Footage from Zappa's 1974 public-TV program, A Token of His Extreme (which formed much of the basis for the criminally underrated One Size Fits All album), is combined with excerpts from a 1981 Halloween show in New York — as well as Bruce Bickford's trippy and disturbing stop-motion animation and bits featuring Zappa and friends cracking wise. This unwieldy gumbo was previously sold on tape via mail order; its arrival on DVD is cause for celebration if only because it (a) showcases the superlative 1974 band featuring George Duke, Napoleon Murphy Brock, Chester Thompson and other incredible players, (b) displays Zappa's unbelievably inventive fretwork, (c) provides a nice spotlight, in the 1981 segments, for guitarist Steve Vai and (d) is completely, inexplicably strange and silly.
For the Power Popster
Children of Nuggets: Original Artyfacts From the Second Psychedelic Era 1976-1996
Who knew there was a second psychedelic era? Well, this handsome boxed set makes a compelling case that the non-corporate rock preceding
Nothing exemplifies the 88's charm like the impeccable "Haunt You," two and a half minutes of bouncy bliss. It's a perfect pop song, and there aren't many of those these days.the punk explosion started a phase that ran through the power-pop revival of the Clinton years. Encompassing tracks from the Three O'Clock, the Rain Parade, Green on Red, the Chills, the Flamin' Groovies, the Hoodoo Gurus, the Lyres, the Bevis Frond and the Wondermints, among many others, the four-disc Children is a satisfying stroll through the paisley underground, pop-rock alleys and various neon garages.
The 88: Over and Over
One of L.A.'s very best bands neatly avoids the sophomore slump with this engaging follow-up to 2003's superb Kind of Light. Blending classic-rock chops and feel with quirky new-wave touches and an unstoppable flair for pop melody, singer-guitarist Keith Slettedahl and the boys stretch into some quieter territory here (as on the delicate, touchingly simple "You Belong to Me"), but nothing exemplifies the band's charm like the impeccable "Haunt You," two and a half minutes of bouncy bliss. It's a perfect pop song, and there aren't many of those these days.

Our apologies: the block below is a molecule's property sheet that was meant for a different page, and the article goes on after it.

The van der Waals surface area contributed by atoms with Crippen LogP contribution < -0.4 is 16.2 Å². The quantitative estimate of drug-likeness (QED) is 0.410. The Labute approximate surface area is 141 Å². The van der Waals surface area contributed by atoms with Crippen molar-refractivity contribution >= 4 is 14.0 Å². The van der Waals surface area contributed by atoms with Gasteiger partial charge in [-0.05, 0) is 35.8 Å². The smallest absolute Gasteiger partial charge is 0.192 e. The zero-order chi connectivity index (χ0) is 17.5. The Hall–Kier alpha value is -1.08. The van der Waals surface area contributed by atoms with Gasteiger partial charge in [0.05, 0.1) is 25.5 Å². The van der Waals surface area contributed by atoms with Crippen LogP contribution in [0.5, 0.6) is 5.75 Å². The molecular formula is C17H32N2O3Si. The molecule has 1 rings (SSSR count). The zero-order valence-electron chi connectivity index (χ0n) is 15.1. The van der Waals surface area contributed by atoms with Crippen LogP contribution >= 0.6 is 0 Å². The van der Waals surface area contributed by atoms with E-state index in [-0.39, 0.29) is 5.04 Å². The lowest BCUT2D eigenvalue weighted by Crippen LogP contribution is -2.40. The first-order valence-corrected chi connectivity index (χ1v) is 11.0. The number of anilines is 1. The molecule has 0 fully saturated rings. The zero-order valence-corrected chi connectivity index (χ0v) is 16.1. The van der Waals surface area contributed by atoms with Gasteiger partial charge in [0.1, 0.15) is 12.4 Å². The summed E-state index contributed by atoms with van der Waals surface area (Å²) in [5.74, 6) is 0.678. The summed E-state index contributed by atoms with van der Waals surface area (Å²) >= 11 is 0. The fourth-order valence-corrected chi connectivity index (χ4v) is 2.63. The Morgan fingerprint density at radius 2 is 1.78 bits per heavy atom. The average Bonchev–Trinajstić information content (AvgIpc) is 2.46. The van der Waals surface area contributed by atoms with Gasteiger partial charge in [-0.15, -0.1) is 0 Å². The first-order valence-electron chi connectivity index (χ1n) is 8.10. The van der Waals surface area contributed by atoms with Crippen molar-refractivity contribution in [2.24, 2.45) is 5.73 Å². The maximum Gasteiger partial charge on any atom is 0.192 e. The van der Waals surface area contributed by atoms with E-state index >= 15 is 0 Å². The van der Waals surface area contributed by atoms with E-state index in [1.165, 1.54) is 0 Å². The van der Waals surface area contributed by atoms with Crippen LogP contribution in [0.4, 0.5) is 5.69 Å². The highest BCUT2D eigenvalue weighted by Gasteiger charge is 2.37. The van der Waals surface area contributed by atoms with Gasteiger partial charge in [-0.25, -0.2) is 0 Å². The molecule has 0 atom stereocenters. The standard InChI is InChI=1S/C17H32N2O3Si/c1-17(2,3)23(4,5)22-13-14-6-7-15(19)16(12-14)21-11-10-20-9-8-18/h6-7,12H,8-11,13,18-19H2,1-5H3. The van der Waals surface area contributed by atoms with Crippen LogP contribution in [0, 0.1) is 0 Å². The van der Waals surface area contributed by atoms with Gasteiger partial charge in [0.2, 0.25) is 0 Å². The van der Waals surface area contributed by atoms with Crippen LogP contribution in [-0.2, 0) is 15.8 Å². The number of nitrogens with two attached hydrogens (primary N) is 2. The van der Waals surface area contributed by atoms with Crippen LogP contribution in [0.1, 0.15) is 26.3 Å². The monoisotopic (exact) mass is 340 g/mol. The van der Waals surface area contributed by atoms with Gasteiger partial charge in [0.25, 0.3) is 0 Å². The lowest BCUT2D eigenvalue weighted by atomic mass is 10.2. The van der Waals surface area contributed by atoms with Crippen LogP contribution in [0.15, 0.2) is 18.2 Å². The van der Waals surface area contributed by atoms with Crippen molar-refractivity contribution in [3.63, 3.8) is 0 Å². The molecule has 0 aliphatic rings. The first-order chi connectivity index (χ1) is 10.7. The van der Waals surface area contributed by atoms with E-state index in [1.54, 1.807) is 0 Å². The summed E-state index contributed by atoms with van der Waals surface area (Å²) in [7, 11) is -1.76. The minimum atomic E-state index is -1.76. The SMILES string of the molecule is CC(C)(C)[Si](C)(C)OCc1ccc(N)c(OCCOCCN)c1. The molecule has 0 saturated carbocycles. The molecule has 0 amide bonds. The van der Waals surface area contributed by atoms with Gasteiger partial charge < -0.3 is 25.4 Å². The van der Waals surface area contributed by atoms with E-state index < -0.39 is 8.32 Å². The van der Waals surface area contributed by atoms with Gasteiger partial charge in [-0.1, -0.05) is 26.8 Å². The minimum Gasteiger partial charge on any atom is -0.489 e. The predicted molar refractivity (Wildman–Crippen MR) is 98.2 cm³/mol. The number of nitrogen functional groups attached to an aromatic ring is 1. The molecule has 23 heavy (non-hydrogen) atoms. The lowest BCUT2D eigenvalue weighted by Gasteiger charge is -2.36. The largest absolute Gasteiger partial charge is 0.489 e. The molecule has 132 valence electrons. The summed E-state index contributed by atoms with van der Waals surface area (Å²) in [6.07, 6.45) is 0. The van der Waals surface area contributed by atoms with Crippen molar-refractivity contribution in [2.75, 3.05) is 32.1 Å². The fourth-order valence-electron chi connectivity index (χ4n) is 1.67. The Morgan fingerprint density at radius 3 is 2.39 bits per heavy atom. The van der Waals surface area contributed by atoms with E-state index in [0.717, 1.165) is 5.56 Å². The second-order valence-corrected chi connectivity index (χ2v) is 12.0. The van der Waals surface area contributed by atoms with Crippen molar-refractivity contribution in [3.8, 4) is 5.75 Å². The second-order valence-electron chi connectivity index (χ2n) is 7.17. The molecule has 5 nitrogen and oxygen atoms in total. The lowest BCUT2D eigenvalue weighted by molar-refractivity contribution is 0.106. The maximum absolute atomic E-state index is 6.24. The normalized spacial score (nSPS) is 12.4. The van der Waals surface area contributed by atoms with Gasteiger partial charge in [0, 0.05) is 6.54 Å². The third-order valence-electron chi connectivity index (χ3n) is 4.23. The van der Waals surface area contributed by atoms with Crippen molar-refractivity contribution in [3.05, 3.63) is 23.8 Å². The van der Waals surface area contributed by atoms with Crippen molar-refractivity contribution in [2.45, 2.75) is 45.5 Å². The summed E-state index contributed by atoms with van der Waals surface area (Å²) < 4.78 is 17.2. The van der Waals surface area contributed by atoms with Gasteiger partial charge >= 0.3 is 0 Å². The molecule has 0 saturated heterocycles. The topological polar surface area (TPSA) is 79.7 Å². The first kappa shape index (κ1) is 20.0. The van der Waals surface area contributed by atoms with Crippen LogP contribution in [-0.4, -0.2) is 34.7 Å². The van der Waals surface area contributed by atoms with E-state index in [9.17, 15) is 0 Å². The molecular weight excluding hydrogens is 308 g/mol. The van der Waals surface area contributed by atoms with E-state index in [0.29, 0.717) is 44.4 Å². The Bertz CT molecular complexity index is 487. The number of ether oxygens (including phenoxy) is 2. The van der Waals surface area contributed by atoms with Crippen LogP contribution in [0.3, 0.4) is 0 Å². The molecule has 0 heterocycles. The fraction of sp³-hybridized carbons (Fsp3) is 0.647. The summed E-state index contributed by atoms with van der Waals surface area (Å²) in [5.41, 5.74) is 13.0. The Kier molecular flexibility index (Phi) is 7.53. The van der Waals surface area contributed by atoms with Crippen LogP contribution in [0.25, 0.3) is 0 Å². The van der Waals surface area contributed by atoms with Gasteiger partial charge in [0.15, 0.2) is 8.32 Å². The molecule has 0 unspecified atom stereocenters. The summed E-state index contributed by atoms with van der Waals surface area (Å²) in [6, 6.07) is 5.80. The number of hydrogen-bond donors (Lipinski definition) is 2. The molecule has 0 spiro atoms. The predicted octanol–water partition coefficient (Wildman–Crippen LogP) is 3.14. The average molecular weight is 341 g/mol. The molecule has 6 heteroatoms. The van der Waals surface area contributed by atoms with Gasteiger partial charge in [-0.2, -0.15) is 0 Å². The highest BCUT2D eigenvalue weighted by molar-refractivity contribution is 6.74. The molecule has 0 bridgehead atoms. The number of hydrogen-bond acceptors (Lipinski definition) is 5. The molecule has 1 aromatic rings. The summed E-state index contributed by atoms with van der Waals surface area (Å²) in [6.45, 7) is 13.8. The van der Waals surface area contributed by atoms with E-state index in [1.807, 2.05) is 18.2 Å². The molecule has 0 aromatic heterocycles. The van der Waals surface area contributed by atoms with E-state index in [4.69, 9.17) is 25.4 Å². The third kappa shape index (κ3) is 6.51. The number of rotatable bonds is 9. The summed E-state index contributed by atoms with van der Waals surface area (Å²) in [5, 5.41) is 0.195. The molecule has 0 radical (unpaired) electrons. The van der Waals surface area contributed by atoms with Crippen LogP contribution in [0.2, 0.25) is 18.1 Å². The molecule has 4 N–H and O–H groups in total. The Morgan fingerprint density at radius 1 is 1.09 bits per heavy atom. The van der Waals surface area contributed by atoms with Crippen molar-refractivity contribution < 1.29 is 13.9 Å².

For the De-Evolutionist
Though they're often written off as a novelty act — maybe it was the flower-pot hats — these Ohio rock conceptualists were a great band. For one thing, their smarty-pants songs were hooky and thought-provoking; for another, they were tight, incisive players. This 1980 concert from Petaluma, Calif., offers the hits ("Whip It," "Girl U Want") from their breakout disc, Freedom of Choice, as well as a host of early favorites (including "Jocko Homo," "Mongoloid," "Uncontrollable Urge" and the rarity "Be Stiff"). With the DVD on one side and CD audio on the other, this dual disc is perfect for the spud in your life.
For the Metal/Emo/Screamo Singer
The Zen of Screaming
Just because you're the singer in a death-metal band and your songs sound roughly like a tape of a barking Rottweiler played backwards doesn't mean you have to lose your voice every time you sing. Or so says vocal coach Melissa Cross, whose innovative approach to hard-rock voice technique is both informative and entertaining. In fact, Zen is one of the best instructional DVDs I've ever seen, thanks to Cross' on-camera charm, humor and compassion, and her hard-rocking students' game good cheer. The artists seen demonstrating Crossian breath-control concepts like "by the way," "dump," "baby" and "rotunda" include Andrew W.K., Melissa Auf der Maur, Lamb of God, Thursday, A Static Lullaby and many other esteemed screamers.